Wildlife in the trenches

COUN­TRY LIFE, De­cem­ber 18, 1915

Country Life Every Week - - My Week -

At about six o’clock on the morn­ing of May 31, 1915, two fig­ures might have been seen busily en­gaged in wash­ing at the edge of a lit­tle reed-en­closed pond 200 yards west of a small farm ‘some­where in Flan­ders’… they have to keep so low that the wooded ridge some 500 yards east of the farm is never in sight. Those woods are held by the en­emy… how peace­ful ev­ery­thing seems—hardly a ri­fle shot is to be heard, the ar­tillery have not com­menced to ‘strafe’ us yet, and with the frogs croak­ing lazily in the pond one might imag­ine one­self at home…

[The birds] seem rather to en­joy the crash and thun­der of an ar­tillery duel. Ri­fle fire, too, seems rather to please them, and of­ten when in the night-time there is a burst of it, the nightin­gales will com­mence to sing ex­ul­tantly, their ex­cite­ment seem­ing to in­crease as the fir­ing grows in in­ten­sity.

Al­ready our friends have stayed at the pond too long and… jour­ney to the farm—or rather, what re­mains of the farm, for it has been smashed to pieces by ar­tillery fire. Dead cows, calves and an oc­ca­sional pig lie about… the only build­ing still stand­ing is a cow­shed, known as ‘Sniper’s barn’. One loop­hole looks out over the Ger­man lines… A pe­riod of watch­ing through a pair of binoc­u­lars is fol­lowed by a great deal of ex­cite­ment, some fir­ing, and last of all a show of great ju­bi­la­tion… Things how­ever grow quiet again and once more the re­al­i­ties of war are for­got­ten for a time—this time a pair of swal­lows are the cause… It is lucky that the nest is built against a beam, for up­stairs (or rather through that shell hole on to the floor above) is a lit­ter of kittens, all as wild as hawks.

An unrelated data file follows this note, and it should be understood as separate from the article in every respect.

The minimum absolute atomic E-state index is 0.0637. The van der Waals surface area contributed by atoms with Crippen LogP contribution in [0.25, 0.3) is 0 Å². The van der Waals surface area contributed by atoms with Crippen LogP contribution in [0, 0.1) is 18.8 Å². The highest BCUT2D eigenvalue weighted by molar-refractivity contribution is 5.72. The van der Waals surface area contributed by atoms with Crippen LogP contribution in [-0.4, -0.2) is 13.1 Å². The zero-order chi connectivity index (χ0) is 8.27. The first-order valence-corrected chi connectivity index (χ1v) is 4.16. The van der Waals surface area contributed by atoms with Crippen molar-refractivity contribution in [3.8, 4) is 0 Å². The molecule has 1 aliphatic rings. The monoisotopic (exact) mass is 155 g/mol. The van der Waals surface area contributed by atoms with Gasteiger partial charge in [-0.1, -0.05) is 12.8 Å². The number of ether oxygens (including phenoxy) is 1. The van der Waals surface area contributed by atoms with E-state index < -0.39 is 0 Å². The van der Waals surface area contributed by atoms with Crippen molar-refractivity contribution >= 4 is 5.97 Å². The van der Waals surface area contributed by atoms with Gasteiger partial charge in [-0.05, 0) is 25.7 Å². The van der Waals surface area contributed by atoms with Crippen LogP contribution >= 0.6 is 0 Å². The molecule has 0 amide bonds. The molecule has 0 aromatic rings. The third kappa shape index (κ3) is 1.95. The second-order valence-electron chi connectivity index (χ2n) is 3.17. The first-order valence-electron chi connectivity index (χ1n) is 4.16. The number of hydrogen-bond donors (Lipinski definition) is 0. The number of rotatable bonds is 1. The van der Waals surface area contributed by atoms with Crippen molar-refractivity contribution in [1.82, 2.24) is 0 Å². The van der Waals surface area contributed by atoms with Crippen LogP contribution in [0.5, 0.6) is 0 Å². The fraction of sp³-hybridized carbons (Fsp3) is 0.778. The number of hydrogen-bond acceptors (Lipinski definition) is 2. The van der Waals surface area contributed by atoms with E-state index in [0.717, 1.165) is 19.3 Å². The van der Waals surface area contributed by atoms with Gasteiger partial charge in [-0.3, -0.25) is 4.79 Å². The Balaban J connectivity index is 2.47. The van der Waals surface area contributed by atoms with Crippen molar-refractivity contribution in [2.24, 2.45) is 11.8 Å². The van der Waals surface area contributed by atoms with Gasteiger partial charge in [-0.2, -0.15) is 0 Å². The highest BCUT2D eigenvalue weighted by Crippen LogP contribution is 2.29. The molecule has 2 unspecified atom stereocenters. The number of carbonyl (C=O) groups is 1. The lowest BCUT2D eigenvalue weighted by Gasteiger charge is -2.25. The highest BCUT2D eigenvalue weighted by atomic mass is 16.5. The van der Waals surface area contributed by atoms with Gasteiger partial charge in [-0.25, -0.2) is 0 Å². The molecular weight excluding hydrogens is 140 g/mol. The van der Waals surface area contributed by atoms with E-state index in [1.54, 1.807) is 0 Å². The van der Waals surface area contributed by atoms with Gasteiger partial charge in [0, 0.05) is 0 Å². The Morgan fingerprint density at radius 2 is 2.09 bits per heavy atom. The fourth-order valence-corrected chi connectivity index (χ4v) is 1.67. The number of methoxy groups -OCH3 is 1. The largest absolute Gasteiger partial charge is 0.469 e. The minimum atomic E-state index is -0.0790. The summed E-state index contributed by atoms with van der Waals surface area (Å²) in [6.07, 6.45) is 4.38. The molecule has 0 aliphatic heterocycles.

Once again our friends are care­fully scan­ning the en­emy’s lines for some sign of move­ment, when the at­ten­tion of one of them (in short, the writer) was at­tracted by the song of a bird that sounded un­usual and yet fa­mil­iar… Sud­denly it dawned upon the lis­tener that this song was none other than that of the golden ori­ole. In the hope of get­ting a pho­to­graphic record I put my cam­era in my pocket, and half an hour later finds us creep­ing through the tall oaks and un­der­growth. A nightin­gale is sing­ing away on our left, a dove nois­ily leaves her flimsy nest of twigs; fur­ther on a gar­den war­bler is sit­ting on her nest… A jay shrieks dis­cor­dantly and the golden ori­ole sings serenely on.

And yet the wood is shelled by the en­emy ev­ery day, sev­eral dead cows are rot­ting in the track through it and many of the trees are smashed by the ex­plo­sions… And where could the nest be? … the trunk of the tree is bare of branches for at least 20ft… There is only one thing to be done, and that is to climb an ad­join­ing tree… I can quite eas­ily see the en­emy’s trenches and won­der if the oc­cu­pants will spot me… I find the in­te­rior of the nest can just be seen. There are four glo­ri­ous eggs.

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